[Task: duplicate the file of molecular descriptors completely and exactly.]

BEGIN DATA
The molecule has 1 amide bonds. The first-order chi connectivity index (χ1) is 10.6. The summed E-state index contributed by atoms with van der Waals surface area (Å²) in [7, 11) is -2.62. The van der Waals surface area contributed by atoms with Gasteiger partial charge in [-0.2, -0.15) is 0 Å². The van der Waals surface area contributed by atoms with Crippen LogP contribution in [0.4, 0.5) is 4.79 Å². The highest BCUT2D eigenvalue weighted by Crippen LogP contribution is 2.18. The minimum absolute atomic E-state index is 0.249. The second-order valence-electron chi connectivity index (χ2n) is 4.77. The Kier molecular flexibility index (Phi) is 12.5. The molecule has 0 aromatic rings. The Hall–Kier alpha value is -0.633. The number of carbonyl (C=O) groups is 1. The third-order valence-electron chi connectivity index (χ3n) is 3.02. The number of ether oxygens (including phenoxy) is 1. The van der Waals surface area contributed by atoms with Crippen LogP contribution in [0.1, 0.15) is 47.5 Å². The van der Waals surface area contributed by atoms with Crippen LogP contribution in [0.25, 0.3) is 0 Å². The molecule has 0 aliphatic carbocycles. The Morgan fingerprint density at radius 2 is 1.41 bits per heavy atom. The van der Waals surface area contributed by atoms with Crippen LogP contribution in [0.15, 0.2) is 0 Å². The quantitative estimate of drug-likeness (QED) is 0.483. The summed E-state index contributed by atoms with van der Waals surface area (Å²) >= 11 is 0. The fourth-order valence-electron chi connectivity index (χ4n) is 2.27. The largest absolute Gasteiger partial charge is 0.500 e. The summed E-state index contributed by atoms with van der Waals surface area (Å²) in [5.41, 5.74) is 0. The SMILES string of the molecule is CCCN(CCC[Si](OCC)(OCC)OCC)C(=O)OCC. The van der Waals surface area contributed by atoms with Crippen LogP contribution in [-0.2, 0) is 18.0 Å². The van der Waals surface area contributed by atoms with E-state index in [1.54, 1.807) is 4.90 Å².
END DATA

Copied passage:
The molecule has 1 amide bonds. The first-order chi connectivity index (χ1) is 10.6. The summed E-state index contributed by atoms with van der Waals surface area (Å²) in [7, 11) is -2.62. The van der Waals surface area contributed by atoms with Gasteiger partial charge in [-0.2, -0.15) is 0 Å². The van der Waals surface area contributed by atoms with Crippen LogP contribution in [0.4, 0.5) is 4.79 Å². The highest BCUT2D eigenvalue weighted by Crippen LogP contribution is 2.18. The minimum absolute atomic E-state index is 0.249. The second-order valence-electron chi connectivity index (χ2n) is 4.77. The Kier molecular flexibility index (Phi) is 12.5. The molecule has 0 aromatic rings. The Hall–Kier alpha value is -0.633. The number of carbonyl (C=O) groups is 1. The third-order valence-electron chi connectivity index (χ3n) is 3.02. The number of ether oxygens (including phenoxy) is 1. The van der Waals surface area contributed by atoms with Crippen LogP contribution in [0.1, 0.15) is 47.5 Å². The van der Waals surface area contributed by atoms with Crippen LogP contribution in [0.25, 0.3) is 0 Å². The molecule has 0 aliphatic carbocycles. The Morgan fingerprint density at radius 2 is 1.41 bits per heavy atom. The van der Waals surface area contributed by atoms with Crippen LogP contribution in [0.15, 0.2) is 0 Å². The quantitative estimate of drug-likeness (QED) is 0.483. The summed E-state index contributed by atoms with van der Waals surface area (Å²) >= 11 is 0. The fourth-order valence-electron chi connectivity index (χ4n) is 2.27. The largest absolute Gasteiger partial charge is 0.500 e. The summed E-state index contributed by atoms with van der Waals surface area (Å²) in [5.41, 5.74) is 0. The SMILES string of the molecule is CCCN(CCC[Si](OCC)(OCC)OCC)C(=O)OCC. The van der Waals surface area contributed by atoms with Crippen LogP contribution in [-0.2, 0) is 18.0 Å². The van der Waals surface area contributed by atoms with E-state index in [1.54, 1.807) is 4.90 Å².